Marina Picasso, Pablo Picasso’s Granddaughter, has decided to go direct and eliminate the Art Dealer, thinking she can get higher prices without the aid of knowledgeable Art Dealers who yes, need a piece of the action, usually known as a commission.
Since Marina Picasso was a child, living on the edge of poverty and lingering at the gates of a French villa with her father to plead for an allowance from her grandfather, Pablo Picasso, she has struggled with the burden of that artist’s towering legacy.
When she was in her 20s and inherited the 19th-century villa, La Californie, as well as a vast trove of Picasso’s art treasures, she turned the paintings to face the walls in resentment. Through 15 years of therapy, she dissected bitter family memories of her grandfather’s perceived indifference and her brother’s suicide. In her 2001 memoir, “Picasso: My Grandfather,” she bared her pain and anger at the Picasso clan.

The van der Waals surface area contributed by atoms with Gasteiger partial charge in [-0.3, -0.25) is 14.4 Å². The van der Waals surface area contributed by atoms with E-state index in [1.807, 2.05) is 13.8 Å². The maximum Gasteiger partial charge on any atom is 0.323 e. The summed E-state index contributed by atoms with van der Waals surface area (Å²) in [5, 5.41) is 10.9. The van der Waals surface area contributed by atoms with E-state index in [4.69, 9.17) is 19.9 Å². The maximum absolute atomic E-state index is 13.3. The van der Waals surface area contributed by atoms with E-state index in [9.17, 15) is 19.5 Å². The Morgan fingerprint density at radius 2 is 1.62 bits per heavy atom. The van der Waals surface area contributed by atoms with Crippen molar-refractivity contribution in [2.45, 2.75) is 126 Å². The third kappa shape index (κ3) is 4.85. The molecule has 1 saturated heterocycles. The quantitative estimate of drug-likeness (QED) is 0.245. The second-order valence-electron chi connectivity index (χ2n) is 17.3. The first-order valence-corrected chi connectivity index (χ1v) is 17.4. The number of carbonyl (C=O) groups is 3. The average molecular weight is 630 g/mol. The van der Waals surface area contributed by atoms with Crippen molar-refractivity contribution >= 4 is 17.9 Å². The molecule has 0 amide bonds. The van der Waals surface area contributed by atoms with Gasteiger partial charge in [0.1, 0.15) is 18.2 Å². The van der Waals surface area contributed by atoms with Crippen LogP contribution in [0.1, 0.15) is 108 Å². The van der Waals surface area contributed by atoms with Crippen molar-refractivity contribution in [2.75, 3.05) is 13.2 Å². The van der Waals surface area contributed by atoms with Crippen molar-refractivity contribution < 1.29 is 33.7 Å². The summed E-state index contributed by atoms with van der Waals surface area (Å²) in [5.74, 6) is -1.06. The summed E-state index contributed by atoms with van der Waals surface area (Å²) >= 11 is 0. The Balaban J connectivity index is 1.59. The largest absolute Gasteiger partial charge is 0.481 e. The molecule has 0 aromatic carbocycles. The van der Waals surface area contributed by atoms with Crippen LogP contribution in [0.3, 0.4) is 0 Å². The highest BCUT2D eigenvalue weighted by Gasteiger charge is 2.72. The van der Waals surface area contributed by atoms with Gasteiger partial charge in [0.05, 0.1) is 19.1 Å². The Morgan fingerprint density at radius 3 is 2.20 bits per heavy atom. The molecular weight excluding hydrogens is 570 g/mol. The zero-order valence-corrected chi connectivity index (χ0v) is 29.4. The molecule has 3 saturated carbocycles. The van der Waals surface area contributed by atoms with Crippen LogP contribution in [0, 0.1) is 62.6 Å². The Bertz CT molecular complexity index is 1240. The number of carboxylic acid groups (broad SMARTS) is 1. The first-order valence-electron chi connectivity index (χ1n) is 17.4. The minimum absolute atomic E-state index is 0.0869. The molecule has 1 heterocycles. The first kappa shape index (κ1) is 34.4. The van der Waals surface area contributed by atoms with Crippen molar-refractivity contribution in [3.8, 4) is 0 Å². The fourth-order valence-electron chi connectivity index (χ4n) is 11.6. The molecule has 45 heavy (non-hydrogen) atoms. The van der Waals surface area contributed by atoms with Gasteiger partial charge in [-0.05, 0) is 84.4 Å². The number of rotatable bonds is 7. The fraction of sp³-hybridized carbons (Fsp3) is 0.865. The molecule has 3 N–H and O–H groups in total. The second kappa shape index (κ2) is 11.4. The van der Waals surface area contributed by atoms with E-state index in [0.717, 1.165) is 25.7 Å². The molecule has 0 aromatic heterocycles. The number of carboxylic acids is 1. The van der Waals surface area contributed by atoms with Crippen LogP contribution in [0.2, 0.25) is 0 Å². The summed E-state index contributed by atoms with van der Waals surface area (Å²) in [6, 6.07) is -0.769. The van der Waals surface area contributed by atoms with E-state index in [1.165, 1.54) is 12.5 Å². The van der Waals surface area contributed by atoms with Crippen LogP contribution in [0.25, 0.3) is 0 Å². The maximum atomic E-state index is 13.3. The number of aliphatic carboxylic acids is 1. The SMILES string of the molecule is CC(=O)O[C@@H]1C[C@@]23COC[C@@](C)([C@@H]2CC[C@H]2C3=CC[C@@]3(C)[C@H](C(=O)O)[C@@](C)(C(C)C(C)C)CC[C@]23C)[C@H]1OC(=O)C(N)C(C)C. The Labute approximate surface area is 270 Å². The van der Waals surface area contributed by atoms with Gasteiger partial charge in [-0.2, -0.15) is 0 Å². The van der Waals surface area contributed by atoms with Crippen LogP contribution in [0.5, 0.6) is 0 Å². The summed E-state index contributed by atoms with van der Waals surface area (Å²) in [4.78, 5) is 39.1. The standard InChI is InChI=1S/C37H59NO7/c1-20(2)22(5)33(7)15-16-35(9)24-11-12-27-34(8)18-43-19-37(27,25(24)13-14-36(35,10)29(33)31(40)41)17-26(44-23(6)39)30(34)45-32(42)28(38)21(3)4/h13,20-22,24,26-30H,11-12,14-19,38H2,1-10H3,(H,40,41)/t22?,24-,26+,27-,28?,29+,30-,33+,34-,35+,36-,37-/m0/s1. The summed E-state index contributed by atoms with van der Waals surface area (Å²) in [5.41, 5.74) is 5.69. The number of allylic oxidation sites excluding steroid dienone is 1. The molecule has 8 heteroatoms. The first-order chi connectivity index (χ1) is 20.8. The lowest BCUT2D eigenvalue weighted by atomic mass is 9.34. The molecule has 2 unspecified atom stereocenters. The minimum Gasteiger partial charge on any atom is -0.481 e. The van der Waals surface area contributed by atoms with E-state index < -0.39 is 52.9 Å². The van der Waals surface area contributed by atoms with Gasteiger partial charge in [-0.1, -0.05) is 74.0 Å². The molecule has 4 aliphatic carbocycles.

Now 64, Ms. Picasso acknowledges that she is expanding her rebellion by preparing to sell off many of his artworks to finance and broaden her philanthropy — aid for a pediatric hospital in Vietnam and projects in France and Switzerland benefiting the elderly and troubled teenagers.
And her unconventional sales approach is reverberating through international art markets, worrying dealers and auctioneers accustomed to playing key — and lucrative — roles in the sale of renowned art. In an interview, Ms. Picasso said she would sell works privately and would judge “one by one, based on need,” how many, and which, of the remaining Picasso works, of about 10,000 that she inherited, she would put up for sale.